For many, the birth of a child creates a bond so strong it remains unbroken by a return to work, a romantic weekend break or even a single night out for many years.
It is an approach that is encouraged by a child-centric culture in which youngsters are more than just the apple of their parents’ eye: they are cosseted and praised, clothed in the latest expensive kiddie fashions by mums in threadbare jumpers, and taken to the latest mindless Disney cartoon by dads for whom Al Pacino has become a fond but distant memory.
Not always grateful, the youngsters are ferried hundreds of miles every year to tumbletots, jungle gym, swimming and ballet by parents frantically making up for the time they spend at work.
Meanwhile, discipline is all but a dirty word associated with Victorian-era punishment and deprivation. Many children rule the family home, as well as supermarket aisles, by simply throwing tantrums when they don’t get their own way.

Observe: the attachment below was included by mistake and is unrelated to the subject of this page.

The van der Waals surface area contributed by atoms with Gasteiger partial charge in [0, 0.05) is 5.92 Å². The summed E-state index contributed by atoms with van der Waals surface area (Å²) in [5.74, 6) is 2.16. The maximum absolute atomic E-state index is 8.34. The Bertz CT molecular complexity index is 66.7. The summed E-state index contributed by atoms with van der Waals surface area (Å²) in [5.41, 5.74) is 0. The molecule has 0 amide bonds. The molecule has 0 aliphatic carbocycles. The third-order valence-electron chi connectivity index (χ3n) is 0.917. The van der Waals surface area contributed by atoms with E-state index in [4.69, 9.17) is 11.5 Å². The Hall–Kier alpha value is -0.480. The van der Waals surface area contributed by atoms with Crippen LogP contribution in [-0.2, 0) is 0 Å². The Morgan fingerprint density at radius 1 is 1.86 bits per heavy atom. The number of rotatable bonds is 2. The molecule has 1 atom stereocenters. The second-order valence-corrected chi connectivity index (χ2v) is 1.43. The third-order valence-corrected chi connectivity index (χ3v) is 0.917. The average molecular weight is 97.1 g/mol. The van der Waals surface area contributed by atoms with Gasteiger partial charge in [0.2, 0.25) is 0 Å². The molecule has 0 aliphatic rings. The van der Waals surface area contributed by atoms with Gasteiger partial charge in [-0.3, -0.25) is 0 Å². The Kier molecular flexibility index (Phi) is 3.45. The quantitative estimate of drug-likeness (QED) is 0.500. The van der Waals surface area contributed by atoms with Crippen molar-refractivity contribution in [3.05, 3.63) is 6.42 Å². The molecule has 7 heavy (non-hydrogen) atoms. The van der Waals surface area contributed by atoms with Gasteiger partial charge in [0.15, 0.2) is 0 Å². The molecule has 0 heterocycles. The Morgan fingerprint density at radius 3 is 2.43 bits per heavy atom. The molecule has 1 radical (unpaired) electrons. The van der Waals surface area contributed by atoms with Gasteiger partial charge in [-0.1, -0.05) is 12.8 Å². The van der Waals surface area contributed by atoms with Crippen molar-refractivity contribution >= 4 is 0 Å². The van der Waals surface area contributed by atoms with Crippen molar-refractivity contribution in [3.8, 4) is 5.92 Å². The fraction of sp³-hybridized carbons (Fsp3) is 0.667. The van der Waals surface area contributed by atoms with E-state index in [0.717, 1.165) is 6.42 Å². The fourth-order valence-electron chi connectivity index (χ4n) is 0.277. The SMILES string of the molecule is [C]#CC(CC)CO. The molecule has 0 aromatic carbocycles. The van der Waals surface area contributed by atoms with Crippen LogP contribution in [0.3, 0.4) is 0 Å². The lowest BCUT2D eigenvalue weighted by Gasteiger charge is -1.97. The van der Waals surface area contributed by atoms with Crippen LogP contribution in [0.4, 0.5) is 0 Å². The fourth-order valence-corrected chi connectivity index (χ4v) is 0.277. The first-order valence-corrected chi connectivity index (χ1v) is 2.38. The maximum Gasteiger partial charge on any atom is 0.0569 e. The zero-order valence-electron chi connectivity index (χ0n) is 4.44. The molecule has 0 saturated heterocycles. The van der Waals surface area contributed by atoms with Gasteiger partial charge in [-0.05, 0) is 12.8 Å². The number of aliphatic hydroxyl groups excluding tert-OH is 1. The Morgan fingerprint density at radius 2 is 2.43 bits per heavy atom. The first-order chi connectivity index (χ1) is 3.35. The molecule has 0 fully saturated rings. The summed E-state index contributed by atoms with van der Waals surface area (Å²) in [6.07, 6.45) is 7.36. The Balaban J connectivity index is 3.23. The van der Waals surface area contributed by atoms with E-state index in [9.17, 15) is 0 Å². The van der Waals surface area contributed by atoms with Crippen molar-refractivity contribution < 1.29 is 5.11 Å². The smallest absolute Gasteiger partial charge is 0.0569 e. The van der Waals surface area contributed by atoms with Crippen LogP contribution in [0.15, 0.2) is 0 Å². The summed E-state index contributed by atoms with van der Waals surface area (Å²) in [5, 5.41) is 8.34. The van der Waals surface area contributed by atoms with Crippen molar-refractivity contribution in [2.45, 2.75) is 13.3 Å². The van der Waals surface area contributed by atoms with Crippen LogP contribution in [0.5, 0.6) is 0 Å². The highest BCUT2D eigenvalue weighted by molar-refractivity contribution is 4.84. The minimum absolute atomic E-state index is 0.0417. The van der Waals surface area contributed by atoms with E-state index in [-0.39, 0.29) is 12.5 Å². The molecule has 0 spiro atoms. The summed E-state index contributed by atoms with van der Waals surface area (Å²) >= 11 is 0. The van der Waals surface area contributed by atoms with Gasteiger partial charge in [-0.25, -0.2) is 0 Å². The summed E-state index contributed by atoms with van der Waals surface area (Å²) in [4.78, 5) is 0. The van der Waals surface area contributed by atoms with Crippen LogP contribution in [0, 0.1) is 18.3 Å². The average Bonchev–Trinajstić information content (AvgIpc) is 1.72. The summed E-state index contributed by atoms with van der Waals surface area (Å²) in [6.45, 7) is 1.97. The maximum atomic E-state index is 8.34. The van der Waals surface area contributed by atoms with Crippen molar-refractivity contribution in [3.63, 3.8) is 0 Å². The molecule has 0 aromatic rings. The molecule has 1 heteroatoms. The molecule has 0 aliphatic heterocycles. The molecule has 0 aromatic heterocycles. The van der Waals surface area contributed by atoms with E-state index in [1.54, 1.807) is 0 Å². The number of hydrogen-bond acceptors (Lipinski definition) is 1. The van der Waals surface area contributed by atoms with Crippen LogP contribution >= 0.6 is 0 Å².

It’s a "them-first" style of parenting that has evolved since the 1960s, in the belief that such an approach produces confident, happy children whose talents will be fully explored.
But, finally, the backlash has begun.
The counter-attack is being led by a new breed of child experts that Dr Spock and Miriam Stoppard would frown upon.
Christie Mellor, author of the self-explanatorily titled book We Were Here First, Kid, weighs in with phrases such as "Sadly the use of child-sized muzzles has never caught on, though I can’t see why not."
Her advice on dealing with tantrums? The cupboard. "If your child is prone to yelling and screaming lead him to a quiet corner," she says. "When your child realises he will be alone in some dark, cramped cupboard free of an adult audience he will soon tire of the sport and move on to quieter activities."